Trip to Uppsala together with Österhus vänner, May 2017

Trondheim vikinglag was invited to an educational trip to Uppsala in Sweden together with our friends from Österhus vänner. It was a wonderful weekend filled with lots of trips to museums, lots of burial mounds, a huge amounts of rune stones, great talks, lots of laughter together with friends, sauna, alcohol and a bagpipe playing naked Finn… (What?! Is there pictures? Scroll down and see!)

​But first, a little history.

Uppsala is a very old and interesting town with lots of history. It’s also a very “mythical” place. This means that we do not really know for sure if the things we can read about Uppsala is actually true or not. Many of the written sources we have were written hundreds of years after the events took place. We must therefore take it with a small pinch of salt. We must be critical! Using multiple sources together, like archaeological findings, art and written sources, we will get a better understanding of the past. This text is not meant as an educational text, it is only meant as a small introduction to Uppsala as a historical place.

So, according to the medieval writers (now, remember the pinch of salt!) Adam of Bremen (Gesta Hammaburgensis ecclesiae pontificum) and Snorre Sturlason (Heimskringla), Uppsala was the main pagan centre of Sweden during the viking age and the town had a temple which supposedly contained magnificent idols of the norse gods. If you’ve seen the series Vikings, this is the place (that they have tried to replicate) where Ragnar and his family went to sacrifice to the gods. Adam of Bremen describes a temple devoted to Odin, Thor and Frey and how sacrifices of both animals and humans were made.  The trees were considered to be divine, and sacrifices were said to have been hanged from trees and left to rot, and elaborate ritual songs were sung. According to the sources, the temple was located in what is now known as Gamla Uppsala, Old Uppsala. The old town of Uppsala was actually located a few kilometres north of where the city is currently location.

Findings of extensive tree structures and log lines together with different other archaeological findings supports that there has been on-site activities. Under the present church in Old Uppsala there have been found remains of one or several large wooden buildings. Some archaeologists believe that these are the remains of the temple, while others believe that these are remains of an earlier Christian wooden church.

There has been found large amounts of historical findings in the ground in and around Uppsala, there’s many burial mounds in the area and Uppsala has been mentioned in many different sources. People have been living and buried in Uppsala for at least 2000 years and the findings are evidences of that. There have been found evidence of settlements all the way back to the nordic bronze age even though most of the grave fields are from the iron age and the viking age. It’s been said that Uppsala was the place to bury the royals and maybe the high concentration of burial mounds is an evidence of that. At least there were some rich people living there. Originally there were between 2000 and 3000 mounds in the area but most of them have become farmland, gardens and quarries. Today only 250 mounds remain.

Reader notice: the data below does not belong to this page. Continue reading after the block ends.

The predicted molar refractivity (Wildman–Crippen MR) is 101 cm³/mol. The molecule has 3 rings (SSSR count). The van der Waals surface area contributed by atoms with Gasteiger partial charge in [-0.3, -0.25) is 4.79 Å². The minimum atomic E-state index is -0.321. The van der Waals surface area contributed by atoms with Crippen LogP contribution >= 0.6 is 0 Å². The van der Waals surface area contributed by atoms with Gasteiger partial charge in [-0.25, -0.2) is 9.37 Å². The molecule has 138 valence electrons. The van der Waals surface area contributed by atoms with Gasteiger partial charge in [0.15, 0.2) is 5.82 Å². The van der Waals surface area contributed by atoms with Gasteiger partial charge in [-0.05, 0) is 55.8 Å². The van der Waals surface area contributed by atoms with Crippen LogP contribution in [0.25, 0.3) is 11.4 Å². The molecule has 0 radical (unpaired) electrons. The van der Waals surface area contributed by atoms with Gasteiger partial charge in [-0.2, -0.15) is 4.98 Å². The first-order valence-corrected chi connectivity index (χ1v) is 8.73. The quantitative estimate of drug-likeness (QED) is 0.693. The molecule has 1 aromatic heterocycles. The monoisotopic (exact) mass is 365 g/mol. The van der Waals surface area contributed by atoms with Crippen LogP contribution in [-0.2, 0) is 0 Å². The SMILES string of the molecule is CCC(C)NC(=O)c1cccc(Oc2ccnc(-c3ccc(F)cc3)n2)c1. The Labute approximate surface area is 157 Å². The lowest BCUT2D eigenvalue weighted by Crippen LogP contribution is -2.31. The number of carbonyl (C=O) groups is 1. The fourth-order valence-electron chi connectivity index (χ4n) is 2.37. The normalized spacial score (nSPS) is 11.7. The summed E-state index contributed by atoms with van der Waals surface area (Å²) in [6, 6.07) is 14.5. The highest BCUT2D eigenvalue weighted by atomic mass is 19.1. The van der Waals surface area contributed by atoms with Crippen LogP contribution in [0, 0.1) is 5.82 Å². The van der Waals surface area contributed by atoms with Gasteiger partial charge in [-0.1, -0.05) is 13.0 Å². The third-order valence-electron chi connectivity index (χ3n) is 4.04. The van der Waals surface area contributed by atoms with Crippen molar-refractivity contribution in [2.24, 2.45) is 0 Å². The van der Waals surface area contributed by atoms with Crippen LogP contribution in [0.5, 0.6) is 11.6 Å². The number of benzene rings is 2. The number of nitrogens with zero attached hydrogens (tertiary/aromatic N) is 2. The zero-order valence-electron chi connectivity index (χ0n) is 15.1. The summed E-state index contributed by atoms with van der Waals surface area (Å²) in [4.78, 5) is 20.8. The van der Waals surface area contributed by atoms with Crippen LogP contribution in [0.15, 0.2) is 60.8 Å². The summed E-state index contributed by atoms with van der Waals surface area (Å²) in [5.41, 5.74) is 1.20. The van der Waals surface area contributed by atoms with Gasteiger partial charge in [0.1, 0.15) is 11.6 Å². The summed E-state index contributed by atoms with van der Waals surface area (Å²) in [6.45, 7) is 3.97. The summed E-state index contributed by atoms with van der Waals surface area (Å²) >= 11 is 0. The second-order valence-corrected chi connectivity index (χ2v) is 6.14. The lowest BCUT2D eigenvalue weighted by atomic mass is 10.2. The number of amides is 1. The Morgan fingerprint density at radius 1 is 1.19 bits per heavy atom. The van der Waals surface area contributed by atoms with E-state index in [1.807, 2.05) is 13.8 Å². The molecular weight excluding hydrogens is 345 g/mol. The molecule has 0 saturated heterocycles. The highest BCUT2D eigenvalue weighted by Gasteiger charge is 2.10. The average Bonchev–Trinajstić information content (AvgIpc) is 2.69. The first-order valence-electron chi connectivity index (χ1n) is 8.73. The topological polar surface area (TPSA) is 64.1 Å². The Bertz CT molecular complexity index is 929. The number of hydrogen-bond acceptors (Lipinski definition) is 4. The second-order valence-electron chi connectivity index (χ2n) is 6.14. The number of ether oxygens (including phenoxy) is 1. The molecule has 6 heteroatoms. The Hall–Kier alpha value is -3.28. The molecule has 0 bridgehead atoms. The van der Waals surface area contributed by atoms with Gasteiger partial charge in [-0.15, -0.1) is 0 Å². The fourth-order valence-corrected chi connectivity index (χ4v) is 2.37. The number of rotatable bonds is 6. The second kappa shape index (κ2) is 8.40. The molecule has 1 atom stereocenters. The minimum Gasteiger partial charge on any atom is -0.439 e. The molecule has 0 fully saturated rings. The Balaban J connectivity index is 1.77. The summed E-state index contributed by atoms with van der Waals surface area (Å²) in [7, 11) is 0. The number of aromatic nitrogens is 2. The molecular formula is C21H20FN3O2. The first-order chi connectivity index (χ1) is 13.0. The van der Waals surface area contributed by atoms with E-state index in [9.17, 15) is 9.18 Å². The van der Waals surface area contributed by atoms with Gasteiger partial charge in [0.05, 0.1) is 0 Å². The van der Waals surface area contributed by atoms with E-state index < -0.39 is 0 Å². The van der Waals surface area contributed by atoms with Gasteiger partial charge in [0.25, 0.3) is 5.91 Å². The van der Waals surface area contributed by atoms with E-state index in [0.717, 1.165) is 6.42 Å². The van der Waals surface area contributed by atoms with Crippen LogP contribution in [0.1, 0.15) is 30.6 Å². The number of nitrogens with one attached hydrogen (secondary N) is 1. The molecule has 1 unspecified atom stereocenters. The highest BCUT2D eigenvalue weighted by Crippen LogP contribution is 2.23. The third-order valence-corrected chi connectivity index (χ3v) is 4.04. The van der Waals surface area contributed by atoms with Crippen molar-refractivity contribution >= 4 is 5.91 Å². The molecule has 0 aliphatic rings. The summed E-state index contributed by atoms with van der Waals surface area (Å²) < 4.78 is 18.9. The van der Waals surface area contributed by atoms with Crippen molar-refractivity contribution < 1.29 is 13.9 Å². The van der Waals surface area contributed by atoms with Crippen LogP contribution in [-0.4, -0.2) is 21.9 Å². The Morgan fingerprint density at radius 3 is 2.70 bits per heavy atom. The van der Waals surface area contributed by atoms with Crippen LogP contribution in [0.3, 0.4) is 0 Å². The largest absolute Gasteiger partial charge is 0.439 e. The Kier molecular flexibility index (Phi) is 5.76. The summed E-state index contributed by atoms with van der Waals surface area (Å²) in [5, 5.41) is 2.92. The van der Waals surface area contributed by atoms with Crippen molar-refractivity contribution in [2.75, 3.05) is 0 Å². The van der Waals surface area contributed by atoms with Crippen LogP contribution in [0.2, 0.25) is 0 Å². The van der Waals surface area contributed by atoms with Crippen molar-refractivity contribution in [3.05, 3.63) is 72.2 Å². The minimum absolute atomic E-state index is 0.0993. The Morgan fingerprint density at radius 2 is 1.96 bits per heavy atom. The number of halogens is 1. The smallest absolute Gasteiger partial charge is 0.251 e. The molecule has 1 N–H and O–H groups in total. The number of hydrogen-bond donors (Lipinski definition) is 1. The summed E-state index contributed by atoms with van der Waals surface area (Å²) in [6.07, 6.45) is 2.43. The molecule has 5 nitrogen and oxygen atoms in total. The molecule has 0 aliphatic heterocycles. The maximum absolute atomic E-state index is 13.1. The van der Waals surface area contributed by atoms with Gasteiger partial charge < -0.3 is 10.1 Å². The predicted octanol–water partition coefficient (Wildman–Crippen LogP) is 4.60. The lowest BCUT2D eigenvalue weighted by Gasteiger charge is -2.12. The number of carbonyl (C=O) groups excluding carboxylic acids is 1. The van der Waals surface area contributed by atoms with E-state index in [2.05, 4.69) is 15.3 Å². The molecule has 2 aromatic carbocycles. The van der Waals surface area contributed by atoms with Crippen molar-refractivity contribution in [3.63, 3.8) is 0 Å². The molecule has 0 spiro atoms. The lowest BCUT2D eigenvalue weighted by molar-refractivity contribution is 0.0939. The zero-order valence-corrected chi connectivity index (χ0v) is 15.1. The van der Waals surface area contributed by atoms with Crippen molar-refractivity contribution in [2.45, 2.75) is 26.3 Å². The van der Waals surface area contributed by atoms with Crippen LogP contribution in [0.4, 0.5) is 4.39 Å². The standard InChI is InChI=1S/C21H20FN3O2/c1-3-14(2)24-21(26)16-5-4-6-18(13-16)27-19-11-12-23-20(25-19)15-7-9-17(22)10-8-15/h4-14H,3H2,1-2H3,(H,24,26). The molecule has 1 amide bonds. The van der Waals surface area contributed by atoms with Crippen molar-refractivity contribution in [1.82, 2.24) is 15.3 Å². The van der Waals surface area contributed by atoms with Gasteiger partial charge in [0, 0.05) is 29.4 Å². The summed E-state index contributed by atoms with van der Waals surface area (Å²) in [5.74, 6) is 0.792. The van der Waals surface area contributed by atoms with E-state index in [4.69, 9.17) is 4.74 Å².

Almost the whole group gathered together in front of the Uppdala mounds.

Three of these (seen in the picture above) are today called The Royal mounds (Swedish: Kungshögarna). They are the biggest and best known burial mounds in Uppsala and they are located in Old Uppsala. According to ancient folklore, the mounds were made for Odin, Thor and Frey. Later they thought that the mounds were made for kings of the legendary House of Ynglings. Today their geographical locations are instead used to name the mounds and they are called the Eastern moundMiddle Mound and Western Mound.

(Sources and inspiration: Wikipedia: Uppsala, Battle of Fyrirvellir, Temple of Uppsala, Gamla Uppsala)

Here are some pictures I took during the trip showing some of the rune stones that we saw, some of archaeological findings found at some of the museums and then just fun and games. Enjoy!

Thank you so much for a great weekend! We should do this again. And a huge thank you to Elias who organized the whole sha-bang!

Oh yeah! That’s right! I promised a picture of a naked bagpipe playing Finn… Well, I can’t give you a naked one because of artistic creation, but I can give you a almost naked Finn playing the bagpipe. Here you go! The drawing is made by Bert-ola Henriksson Nordenberg. Thanks you letting me show everyone. It’s so awesome!

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